## Zeroth Law Of Semiotics • Comment 5

It may be a day or two before I can get back to the zeroth law of semiotics and how grasping it cures a strain of ills that language and some fashions of logic are heir to, but on the subject of nominalism I found a summary of a previous discussion that may say some things better than I have this time around.

## Zeroth Law Of Semiotics • Comment 4

General terms are terms like man, woman, child, etc., each of which applies to many individuals, in other words, has a general denotation or a plural extension.  Generally speaking, a general term is treated as bearing an accessory reference, indirect denotation, or other form of association to a general property like man-ness, woman-ness, child-ness, etc. and to a set of individuals like men, women, children, etc.  But a strict nominalist would hold that we have no need of these properties or sets, that all we need are the individual terms that denote individuals individually together with the general terms that denote individuals in a general way.

## Zeroth Law Of Semiotics • Comment 3

Nominalism takes its name from the idea that “generals are only names” and it goes by the maxims “Do not take a general name for the name of a general” and “Do not multiply entities beyond necessity”.  In other words, we should not confuse a general term, one that applies to many individuals, with a term that denotes a general entity, property, or universal, as those are dispensable in favor of individual entities.

It would be a mistake to think that pragmatism is diametrically opposed to all that.  As far as the advice against confusing signs with objects, the caution against confusing different types and uses of signs with one another, and even the general recommendation to economize our budgets of entities to some degree, if not to the extreme of absolute austerity, pragmatism can go a long ways with that.  The fork in the road comes with the degree to which general entities can be eliminated, wholly or not so wholly.

## All Liar, No Paradox • Comment 1

A statement $S_0$ asserts that a statement $S_1$ is a statement that $S_1$ is false.

The statement $S_0$ violates an axiom of logic, so it doesn’t really matter whether the ostensible statement $S_1,$ the so-called liar, really is a statement or has a truth value.

When I endeavored some years ago to examine the so-called “liar paradox” from what I take to be a pragmatic, semiotic, sign relational standpoint, I arrived at a way of understanding it that dispelled, for me, every air of paradox about it.  I wrote out an outline of that analysis under the same title I’m using here and shared it in several discussion groups.  The couplet above is a bare bones rendering of that analysis.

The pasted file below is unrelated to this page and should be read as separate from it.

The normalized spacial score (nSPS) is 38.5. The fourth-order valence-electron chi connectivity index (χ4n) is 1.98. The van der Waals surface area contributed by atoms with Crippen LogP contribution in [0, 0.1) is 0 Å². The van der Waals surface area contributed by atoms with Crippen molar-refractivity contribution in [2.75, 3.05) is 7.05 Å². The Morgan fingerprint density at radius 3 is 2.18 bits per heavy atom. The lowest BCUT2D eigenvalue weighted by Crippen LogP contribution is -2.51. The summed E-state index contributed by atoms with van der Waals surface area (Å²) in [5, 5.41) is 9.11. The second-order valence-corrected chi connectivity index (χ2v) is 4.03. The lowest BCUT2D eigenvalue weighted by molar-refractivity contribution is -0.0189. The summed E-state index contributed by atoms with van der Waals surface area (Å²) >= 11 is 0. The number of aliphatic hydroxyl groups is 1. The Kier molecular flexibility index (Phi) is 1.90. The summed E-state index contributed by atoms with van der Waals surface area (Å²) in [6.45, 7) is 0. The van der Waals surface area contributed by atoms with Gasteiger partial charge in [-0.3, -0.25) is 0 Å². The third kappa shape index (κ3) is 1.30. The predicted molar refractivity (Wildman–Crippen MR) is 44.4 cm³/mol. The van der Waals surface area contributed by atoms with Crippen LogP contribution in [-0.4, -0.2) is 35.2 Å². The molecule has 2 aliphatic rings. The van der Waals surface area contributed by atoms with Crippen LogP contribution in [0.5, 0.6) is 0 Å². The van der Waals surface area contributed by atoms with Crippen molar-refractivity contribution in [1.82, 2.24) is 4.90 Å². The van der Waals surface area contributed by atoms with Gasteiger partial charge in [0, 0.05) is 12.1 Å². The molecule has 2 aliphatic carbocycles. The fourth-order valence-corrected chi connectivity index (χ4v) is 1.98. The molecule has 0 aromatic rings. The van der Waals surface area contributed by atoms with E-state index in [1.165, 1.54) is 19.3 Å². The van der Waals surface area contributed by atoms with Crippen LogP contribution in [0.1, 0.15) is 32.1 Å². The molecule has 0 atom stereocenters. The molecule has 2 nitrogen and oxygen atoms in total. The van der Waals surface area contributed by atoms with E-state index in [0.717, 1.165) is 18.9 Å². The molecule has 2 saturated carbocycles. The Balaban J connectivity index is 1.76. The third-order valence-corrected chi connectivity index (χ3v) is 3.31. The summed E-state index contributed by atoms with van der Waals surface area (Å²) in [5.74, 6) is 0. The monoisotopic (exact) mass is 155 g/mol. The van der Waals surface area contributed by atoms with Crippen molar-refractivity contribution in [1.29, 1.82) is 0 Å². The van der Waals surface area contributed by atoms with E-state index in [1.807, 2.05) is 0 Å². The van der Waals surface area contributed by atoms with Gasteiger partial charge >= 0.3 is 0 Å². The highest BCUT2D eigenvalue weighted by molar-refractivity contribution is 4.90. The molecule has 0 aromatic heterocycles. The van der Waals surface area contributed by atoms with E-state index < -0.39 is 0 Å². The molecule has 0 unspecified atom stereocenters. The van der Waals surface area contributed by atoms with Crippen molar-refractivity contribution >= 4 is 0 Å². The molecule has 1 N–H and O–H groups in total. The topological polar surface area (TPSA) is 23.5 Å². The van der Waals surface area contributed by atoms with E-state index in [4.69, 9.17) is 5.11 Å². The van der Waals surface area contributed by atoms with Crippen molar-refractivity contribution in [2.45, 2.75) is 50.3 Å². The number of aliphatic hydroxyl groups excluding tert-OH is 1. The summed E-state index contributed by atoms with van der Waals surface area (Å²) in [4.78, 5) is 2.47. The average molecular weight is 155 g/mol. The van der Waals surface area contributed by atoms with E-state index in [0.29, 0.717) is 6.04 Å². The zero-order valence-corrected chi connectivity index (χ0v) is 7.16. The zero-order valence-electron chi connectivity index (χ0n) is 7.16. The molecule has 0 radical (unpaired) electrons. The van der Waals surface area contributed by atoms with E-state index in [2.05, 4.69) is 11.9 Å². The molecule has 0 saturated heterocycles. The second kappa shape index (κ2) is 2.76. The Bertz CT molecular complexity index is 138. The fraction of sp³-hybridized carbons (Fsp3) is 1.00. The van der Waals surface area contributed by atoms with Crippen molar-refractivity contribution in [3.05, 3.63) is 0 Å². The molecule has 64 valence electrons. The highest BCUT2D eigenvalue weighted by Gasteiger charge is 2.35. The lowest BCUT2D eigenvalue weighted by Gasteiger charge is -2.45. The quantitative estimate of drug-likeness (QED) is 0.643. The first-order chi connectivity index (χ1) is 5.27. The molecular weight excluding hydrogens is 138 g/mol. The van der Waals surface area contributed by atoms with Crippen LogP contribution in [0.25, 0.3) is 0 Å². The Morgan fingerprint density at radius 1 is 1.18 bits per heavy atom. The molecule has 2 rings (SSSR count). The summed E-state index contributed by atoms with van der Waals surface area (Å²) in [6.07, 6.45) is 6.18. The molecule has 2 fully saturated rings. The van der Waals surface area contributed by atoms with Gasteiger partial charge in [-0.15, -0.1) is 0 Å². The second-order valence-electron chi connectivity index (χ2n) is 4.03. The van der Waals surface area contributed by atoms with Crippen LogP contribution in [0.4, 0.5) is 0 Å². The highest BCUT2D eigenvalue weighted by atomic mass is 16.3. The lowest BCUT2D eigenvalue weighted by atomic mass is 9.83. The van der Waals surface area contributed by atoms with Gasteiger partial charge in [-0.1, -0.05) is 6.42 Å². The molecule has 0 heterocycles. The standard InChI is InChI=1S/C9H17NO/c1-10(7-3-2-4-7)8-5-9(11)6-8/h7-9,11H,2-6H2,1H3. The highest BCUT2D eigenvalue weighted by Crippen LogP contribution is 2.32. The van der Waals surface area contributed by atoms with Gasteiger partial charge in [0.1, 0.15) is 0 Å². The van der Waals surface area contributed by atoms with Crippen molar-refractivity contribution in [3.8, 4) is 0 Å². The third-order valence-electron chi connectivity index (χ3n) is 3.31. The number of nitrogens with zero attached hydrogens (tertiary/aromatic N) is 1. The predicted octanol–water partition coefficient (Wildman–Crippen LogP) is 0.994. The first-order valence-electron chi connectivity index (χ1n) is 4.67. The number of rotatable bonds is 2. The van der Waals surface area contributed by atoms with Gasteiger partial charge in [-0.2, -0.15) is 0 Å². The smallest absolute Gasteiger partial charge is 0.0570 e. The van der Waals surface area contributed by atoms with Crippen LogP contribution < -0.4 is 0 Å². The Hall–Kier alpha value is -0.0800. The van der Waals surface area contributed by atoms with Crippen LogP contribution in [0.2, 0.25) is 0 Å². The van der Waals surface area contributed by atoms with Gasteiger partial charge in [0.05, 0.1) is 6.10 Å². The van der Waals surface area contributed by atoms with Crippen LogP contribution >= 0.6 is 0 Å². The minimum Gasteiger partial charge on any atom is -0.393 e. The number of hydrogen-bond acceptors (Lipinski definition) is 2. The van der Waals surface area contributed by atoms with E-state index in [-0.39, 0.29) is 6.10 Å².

The more rambling version can be found at these locations:

## All Liar, No Paradox

A statement $S_0$ asserts that a statement $S_1$ is a statement that $S_1$ is false.

The statement $S_0$ violates an axiom of logic, so it doesn’t really matter whether the ostensible statement $S_1,$ the so-called liar, really is a statement or has a truth value.

## Zeroth Law Of Semiotics • Comment 2

My old avatar $0^*$ (Zero-Aster) does incline to laconic verses, but I hope to address a class of concrete applications that will serve to unpack their sense.

The main thing I’d like to communicate here is the possibility that many so-called insolubilia and paradoxes are really just examples of conceptual difficulties that can be resolved when viewed within the right sort of conceptual framework, namely, Peirce’s pragmatic semiotics, or a natural extension of it.

## Zeroth Law Of Semiotics • Comment 1

New discussions of the so-called “Liar Paradox” have broken out at several places on the web in recent weeks (1) (2) and these always bring to my mind at least a number of critical ways in which the Peircean paradigm of logic as semiotics differs from the fallback paradigm that bedevils the thinking of those who have yet to see by Peirce’s lights.

And that brings to my mind at least the following oldie but still goodie that articulates what I take to be the issue at the root of this and many other pseudo-problems.  (I have revised the title a bit for this edition.)

### Zeroth Law Of Semiotics

Meaning is a privilege not a right.
Not all pictures depict.
Not all signs denote.

Never confuse a property of a sign,
just for instance, existence,
with a sign of a property,
for instance, existence.

Taking a property of a sign
for a sign of a property
is the zeroth sign of
nominal thinking
and the first
mistake.

Also Sprach 0*
2002 Oct 09